Beijing: With bidders drawn to their status, China’s ex-government luxury cars have fetched a whopping 14.5 million yuan at an auction here to sell off vehicles that are not being used following President Xi Jinping’s austerity measures.
Hundreds of Chinese bidders flocked to Beijing in the hopes of winning bids in an auction for seized vehicles that used to belong to the central government.
The first batch of 204 central government officials’ cars that went under the hammer on Sunday and yesterday were sold at about 75 per cent higher than their starting prices on average, China News Service reported.
They raked in a total of 14.5 million yuan (USD 2.32 million) with individual prices ranging between 11,000 yuan for a Jinbei van and 342,000 yuan for an Audi A6. An auction staff said the prices were much higher than that of other secondhand vehicles.
“It makes me look good to drive a former official car to business gatherings, because it used to serve officials from the central government,” a bidder told China Business News.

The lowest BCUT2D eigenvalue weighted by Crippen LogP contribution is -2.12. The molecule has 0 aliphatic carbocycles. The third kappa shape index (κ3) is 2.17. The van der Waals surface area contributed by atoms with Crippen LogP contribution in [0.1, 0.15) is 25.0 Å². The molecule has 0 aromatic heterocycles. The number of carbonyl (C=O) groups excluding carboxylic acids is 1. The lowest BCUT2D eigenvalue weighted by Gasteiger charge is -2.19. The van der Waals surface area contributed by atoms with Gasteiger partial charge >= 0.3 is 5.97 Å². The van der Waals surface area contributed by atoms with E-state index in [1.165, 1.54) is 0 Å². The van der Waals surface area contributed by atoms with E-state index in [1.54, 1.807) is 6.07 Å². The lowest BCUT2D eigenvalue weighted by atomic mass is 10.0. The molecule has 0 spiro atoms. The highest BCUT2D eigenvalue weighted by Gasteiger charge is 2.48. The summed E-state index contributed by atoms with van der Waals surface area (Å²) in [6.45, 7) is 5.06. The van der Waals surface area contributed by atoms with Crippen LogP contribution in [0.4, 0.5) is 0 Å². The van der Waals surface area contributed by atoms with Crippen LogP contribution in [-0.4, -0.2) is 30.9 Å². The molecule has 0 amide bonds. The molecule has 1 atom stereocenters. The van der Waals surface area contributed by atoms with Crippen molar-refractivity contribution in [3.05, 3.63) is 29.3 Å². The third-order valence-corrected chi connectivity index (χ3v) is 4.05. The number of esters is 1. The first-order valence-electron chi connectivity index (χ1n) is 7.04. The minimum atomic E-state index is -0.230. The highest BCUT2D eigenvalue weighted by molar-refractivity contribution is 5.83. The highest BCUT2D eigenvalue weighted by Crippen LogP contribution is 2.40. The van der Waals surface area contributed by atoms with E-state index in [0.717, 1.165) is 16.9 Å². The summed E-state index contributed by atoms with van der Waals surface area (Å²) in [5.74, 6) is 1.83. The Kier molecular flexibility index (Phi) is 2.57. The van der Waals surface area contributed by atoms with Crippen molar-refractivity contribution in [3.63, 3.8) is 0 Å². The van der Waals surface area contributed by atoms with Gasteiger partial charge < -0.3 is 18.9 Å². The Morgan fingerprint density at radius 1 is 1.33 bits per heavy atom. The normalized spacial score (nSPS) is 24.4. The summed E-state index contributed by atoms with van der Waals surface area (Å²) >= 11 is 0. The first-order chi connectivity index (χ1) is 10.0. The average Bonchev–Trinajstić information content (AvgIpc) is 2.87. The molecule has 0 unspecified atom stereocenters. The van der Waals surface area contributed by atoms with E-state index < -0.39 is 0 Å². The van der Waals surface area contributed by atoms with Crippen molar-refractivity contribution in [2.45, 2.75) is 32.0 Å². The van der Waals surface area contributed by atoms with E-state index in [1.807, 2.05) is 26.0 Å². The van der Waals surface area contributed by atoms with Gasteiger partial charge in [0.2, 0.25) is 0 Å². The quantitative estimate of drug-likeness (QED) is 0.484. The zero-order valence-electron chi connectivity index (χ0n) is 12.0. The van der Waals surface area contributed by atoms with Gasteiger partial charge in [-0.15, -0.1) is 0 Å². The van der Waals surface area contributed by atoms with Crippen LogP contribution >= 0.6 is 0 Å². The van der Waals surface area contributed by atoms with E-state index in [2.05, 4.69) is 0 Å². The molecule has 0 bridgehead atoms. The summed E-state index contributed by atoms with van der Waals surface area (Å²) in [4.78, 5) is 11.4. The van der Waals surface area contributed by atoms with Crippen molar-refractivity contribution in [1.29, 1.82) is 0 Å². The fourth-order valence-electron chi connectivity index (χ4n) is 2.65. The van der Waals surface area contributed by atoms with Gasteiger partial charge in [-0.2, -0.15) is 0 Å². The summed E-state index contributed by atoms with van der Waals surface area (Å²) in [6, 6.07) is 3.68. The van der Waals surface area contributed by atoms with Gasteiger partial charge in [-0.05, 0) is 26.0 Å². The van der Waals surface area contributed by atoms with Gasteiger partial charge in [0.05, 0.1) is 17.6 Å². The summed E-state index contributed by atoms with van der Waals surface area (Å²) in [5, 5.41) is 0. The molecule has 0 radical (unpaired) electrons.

Such vehicles were usually better maintained than other secondhand cars and were thus worth their hefty price tags, the bidder said.
The most ambitious bidder went home with more than 20 Audis and Volkswagens worth more than a million yuan, including the first car put on sale, a 2004 Volkswagen Passat, the South China Morning Post reported.
China has put new curbs on the use of official cars as part of an ongoing anti-extravagance campaign driven by President Xi Jinping.
All ranks of officials below deputy minister are now banned from commuting in government-owned cars except for law enforcement and emergency purposes.
Unused cars were to be sold at public auctions, with all earnings turned over to the state treasury.
The remaining 2,980 cars that were seized last year will be auctioned at later dates.